Test Chamber – An Early Look At Jackbox Party Pack 3's Best Games

about X hours ago from
Test Chamber – An Early Look At Jackbox Party Pack 3's Best Games

Sure, there are a lot of games out there that let players express themselves. But how many let you compete with friends over the best fart joke? Next Tuesday, Jackbox Games (the creators of You Don't Know Jack) are releasing their third party game bundle entitled Jackbox Party Pack 3. Featuring four new party games and a sequel to the beloved Quiplash, Jackbox Party Pack 3 is designed for you and a group of friends to use your phone to compete in trivia or just some general absurdity. On this episode of Test Chamber, Jeff Corkj and I are joined by Jackbox Games' Arnie Niekamp and Ryan DiGiorgi to walk through some of the new games in the bundle this year.

Watch the video below to watch us compete in a deadly Trivia Murder Party, Guesspionage, and the ol' classic Quiplash.

(Please visit the site to view this media)

Never Played Shenmue II? Watch Us Play The First Three Hours

about X hours ago from
Never Played Shenmue II? Watch Us Play The First Three Hours

Last year, over the course of four months, we played through Shenmue for the Dreamcast in its entirety. It was an experimental video series, with an undefined schedule that allowed us to take in all the feedback for each episode by reading and responding to comments in (almost) real time. The experiment was a success! So we immediately decided (after playing through Dark Souls III, Tex Murphy: Under A Killing Moon, Shadow of the Colossus, and Resident Evil 4) that there was no time like the present to return to Yu Suzuki's masterpiece. For the sequel, we're playing the Xbox version that was published by Microsoft in 2002.

In the first episode we explore the city a little bit, make a friend with a fellow capsule toy collector, and get all our stuff stolen. There's also a lady who forgot to finish getting dressed who really likes her motorcycle. In episode two, we make some progress by giving a hungry guy who loves naps some money, and getting a job that's almost as cool as being a forklift driver. We punch a tree in episode three.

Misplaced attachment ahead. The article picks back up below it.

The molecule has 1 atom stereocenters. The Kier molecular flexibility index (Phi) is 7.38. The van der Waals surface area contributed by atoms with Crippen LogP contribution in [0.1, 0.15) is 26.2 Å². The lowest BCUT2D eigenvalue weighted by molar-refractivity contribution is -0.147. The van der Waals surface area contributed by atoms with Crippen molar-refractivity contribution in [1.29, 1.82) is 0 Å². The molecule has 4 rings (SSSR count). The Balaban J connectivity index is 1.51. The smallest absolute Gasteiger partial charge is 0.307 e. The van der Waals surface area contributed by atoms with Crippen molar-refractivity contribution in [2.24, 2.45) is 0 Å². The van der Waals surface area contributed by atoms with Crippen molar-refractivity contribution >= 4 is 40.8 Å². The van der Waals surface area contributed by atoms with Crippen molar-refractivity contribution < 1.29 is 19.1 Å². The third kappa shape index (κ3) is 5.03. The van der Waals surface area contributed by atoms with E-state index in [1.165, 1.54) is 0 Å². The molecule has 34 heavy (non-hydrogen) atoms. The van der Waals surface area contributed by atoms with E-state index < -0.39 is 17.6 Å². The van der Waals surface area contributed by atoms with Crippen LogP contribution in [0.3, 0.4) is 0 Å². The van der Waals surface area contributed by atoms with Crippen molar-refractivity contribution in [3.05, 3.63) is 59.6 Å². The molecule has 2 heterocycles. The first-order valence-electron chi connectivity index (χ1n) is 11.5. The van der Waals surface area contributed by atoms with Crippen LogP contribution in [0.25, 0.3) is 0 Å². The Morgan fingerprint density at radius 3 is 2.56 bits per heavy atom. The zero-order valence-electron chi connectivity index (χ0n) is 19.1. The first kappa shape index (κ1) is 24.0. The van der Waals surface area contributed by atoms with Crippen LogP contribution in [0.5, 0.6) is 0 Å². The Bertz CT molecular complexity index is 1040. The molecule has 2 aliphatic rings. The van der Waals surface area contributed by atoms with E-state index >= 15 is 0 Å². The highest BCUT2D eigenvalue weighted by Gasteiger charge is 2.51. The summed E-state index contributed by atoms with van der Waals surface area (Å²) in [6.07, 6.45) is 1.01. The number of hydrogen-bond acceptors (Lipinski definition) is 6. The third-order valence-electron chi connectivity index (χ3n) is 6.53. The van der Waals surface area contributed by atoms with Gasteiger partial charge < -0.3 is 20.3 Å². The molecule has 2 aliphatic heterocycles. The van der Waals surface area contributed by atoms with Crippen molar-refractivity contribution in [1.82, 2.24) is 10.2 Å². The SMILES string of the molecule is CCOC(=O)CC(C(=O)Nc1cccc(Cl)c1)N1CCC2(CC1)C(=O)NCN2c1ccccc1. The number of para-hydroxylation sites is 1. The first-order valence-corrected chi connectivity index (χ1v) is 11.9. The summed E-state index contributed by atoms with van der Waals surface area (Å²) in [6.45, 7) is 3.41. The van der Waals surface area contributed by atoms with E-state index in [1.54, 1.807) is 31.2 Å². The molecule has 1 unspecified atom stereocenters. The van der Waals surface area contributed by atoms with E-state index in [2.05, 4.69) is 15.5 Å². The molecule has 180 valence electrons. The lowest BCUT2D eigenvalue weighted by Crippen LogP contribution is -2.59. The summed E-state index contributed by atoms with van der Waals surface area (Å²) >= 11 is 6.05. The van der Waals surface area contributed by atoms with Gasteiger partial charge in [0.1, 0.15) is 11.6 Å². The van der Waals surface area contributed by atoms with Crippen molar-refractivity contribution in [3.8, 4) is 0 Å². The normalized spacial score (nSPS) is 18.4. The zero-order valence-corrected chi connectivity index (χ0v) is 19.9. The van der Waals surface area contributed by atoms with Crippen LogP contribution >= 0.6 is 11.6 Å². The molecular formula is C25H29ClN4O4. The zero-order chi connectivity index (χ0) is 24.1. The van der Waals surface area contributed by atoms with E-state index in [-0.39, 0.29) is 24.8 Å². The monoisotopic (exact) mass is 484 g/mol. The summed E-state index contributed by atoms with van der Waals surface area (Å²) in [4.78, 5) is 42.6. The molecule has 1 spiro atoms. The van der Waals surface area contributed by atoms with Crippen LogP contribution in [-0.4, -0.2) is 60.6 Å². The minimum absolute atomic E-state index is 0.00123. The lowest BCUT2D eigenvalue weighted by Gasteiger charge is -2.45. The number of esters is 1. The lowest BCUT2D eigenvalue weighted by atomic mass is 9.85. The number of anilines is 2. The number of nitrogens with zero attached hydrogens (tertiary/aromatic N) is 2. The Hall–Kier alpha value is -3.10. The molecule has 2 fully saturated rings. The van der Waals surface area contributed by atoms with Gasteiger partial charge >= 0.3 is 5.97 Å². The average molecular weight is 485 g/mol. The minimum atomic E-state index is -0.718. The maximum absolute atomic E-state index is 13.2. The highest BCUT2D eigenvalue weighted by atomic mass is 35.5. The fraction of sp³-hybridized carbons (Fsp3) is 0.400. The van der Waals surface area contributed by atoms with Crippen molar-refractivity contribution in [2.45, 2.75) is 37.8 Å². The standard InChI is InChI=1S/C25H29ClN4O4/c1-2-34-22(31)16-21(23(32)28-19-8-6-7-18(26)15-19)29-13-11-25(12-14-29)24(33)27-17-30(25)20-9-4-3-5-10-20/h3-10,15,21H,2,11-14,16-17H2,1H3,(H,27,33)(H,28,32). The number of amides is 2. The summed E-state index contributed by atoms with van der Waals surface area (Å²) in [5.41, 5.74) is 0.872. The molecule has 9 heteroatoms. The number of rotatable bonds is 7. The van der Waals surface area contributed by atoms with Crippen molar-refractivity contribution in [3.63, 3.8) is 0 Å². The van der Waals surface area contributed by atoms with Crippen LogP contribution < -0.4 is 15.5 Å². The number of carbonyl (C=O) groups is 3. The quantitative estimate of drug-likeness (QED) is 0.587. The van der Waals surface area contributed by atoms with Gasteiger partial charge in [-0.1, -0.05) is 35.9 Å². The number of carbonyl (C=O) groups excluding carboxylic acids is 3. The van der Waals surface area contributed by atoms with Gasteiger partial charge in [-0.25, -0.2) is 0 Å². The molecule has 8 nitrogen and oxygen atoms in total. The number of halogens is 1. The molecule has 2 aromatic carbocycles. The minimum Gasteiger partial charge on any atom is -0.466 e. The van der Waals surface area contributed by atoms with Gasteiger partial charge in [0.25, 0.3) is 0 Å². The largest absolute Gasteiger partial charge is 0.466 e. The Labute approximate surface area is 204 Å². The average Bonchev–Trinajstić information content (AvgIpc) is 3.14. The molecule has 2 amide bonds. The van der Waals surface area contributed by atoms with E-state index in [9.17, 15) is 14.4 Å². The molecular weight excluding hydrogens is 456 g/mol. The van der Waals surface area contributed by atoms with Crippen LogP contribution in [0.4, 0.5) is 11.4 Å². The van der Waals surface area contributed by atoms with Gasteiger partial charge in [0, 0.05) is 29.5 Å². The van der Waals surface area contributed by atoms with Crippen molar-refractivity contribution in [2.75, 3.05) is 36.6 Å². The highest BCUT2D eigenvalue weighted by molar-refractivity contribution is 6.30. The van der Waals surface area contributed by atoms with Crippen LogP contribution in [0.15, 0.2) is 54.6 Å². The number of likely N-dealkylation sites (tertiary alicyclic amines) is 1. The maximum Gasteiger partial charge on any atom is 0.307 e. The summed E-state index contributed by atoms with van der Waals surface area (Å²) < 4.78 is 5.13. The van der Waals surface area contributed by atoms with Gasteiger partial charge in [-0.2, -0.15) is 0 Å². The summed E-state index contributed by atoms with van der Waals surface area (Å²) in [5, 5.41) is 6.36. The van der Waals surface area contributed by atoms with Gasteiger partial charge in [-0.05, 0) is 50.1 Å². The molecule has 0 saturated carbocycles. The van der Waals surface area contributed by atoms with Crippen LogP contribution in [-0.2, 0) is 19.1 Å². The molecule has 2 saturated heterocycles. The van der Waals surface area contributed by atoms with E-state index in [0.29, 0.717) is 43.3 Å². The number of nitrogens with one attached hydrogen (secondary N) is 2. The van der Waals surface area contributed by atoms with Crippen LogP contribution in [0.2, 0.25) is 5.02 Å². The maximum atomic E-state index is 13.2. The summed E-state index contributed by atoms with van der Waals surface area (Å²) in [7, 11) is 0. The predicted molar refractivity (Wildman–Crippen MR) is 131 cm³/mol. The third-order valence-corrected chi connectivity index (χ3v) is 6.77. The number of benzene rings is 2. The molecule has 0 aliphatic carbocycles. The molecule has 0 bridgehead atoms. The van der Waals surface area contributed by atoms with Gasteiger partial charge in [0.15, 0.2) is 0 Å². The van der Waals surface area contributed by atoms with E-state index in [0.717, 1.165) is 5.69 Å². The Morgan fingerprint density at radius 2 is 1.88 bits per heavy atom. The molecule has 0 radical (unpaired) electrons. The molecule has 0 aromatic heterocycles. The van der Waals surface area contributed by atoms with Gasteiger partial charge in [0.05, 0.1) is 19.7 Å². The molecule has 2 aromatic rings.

Stay tuned for more episodes at some point, and leave us lots of comments! We'll probably read yours on the next episode.

Five Great Games About The Great War

about X hours ago from

If EA and DICE have learned anything over the last fourteen years, it’s how to cut a great trailer. The Battlefield 1 reveal at E3 made everyone watching sit up and take notice. It’s a pulse-pounding, swashbuckling, violent montage of biplanes, horses, tanks, and soldiers in gas masks, all realized in a vibrant color palette that could hardly be further from the teal and orange that’s saturated the last two entries in the series.

But what really turned heads was the decision to set the hit military shooter in World War 1. There have been precious few games to use “The Great War” as a backdrop, and it’s not a conflict that’s very well-understood in general. Particularly since Saving Private Ryan, movie-goers and gamers alike have had boatloads of modern-day material on the Second World War to pore over and play through.

You have to dig a bit deeper to find games that help put World War 1 in context. That’s partly because it’s a difficult war to portray in a way that makes sense in games. The causes and factions involved were complex and numerous, and with the dawn of industrialized warfare came many false starts and some of the most horrible carnage humanity has ever seen. Beginning in July, 1914 and lasting to November 11, 1918, estimates put the war’s death toll at about 11 million soldiers and 7 million civilians.

Top Of The Table – Mansions Of Madness

about X hours ago from

A slithering monstrosity that defies imagination is clawing its bulbous mass up the attic stairs, even as you and your friends desperately shout out the words that might dispel the portal from which it emerged. Your fellow investigator charges down the stairs, 2x4 raised high, in a hopeless dash to slow its advance. In the corner, another companion cowers, already driven insane by the night’s horrors. The once majestic house is coming apart around you, even as you face the terrible truth of what lies within the void beyond the world. 

That’s the sort of emergent narrative that arises in a game of Mansions of Madness 2nd Edition, a dramatic reworking of an already excellent game from the folks at Fantasy Flight Games. Drawing on the themes and the Cthulhu Mythos established by H.P. Lovecraft, the original release in 2011 (designed by Corey Konieczka) established the fun potential inherent to a narrative-focused adventure game built around individual encounter scenarios and a branching, guided narrative. That first release used a one-versus-many structure, in which one player takes on the role of the “Keeper” of the mansion, while all the other players work together to try and overcome the Keeper’s machinations. 

The Classes And Character Sheets Of South Park: The Fractured But Whole

about X hours ago from